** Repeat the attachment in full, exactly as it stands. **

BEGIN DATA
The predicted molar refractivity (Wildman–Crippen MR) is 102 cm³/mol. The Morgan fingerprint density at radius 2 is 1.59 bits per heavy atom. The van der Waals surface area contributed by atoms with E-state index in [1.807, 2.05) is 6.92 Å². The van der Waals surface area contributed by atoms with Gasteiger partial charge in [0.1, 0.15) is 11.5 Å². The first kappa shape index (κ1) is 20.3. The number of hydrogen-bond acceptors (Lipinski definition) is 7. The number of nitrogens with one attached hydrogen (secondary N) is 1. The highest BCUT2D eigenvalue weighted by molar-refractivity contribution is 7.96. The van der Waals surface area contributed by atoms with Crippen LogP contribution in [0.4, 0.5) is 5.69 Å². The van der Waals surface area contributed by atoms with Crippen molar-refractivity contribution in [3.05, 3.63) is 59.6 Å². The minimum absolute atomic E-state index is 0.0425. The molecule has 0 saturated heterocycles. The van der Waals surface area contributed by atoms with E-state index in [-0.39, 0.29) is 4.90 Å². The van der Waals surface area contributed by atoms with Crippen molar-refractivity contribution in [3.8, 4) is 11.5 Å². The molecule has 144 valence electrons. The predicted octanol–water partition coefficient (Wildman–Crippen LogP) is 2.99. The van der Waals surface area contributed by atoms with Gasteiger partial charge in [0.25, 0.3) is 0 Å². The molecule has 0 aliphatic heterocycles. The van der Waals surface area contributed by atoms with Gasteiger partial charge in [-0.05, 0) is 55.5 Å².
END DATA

The predicted molar refractivity (Wildman–Crippen MR) is 102 cm³/mol. The Morgan fingerprint density at radius 2 is 1.59 bits per heavy atom. The van der Waals surface area contributed by atoms with E-state index in [1.807, 2.05) is 6.92 Å². The van der Waals surface area contributed by atoms with Gasteiger partial charge in [0.1, 0.15) is 11.5 Å². The first kappa shape index (κ1) is 20.3. The number of hydrogen-bond acceptors (Lipinski definition) is 7. The number of nitrogens with one attached hydrogen (secondary N) is 1. The highest BCUT2D eigenvalue weighted by molar-refractivity contribution is 7.96. The van der Waals surface area contributed by atoms with Crippen LogP contribution in [0.4, 0.5) is 5.69 Å². The van der Waals surface area contributed by atoms with Crippen molar-refractivity contribution in [3.05, 3.63) is 59.6 Å². The minimum absolute atomic E-state index is 0.0425. The molecule has 0 saturated heterocycles. The van der Waals surface area contributed by atoms with E-state index in [-0.39, 0.29) is 4.90 Å². The van der Waals surface area contributed by atoms with Crippen molar-refractivity contribution in [3.8, 4) is 11.5 Å². The molecule has 144 valence electrons. The predicted octanol–water partition coefficient (Wildman–Crippen LogP) is 2.99. The van der Waals surface area contributed by atoms with Gasteiger partial charge in [0.25, 0.3) is 0 Å². The molecule has 0 aliphatic heterocycles. The van der Waals surface area contributed by atoms with Gasteiger partial charge in [-0.05, 0) is 55.5 Å².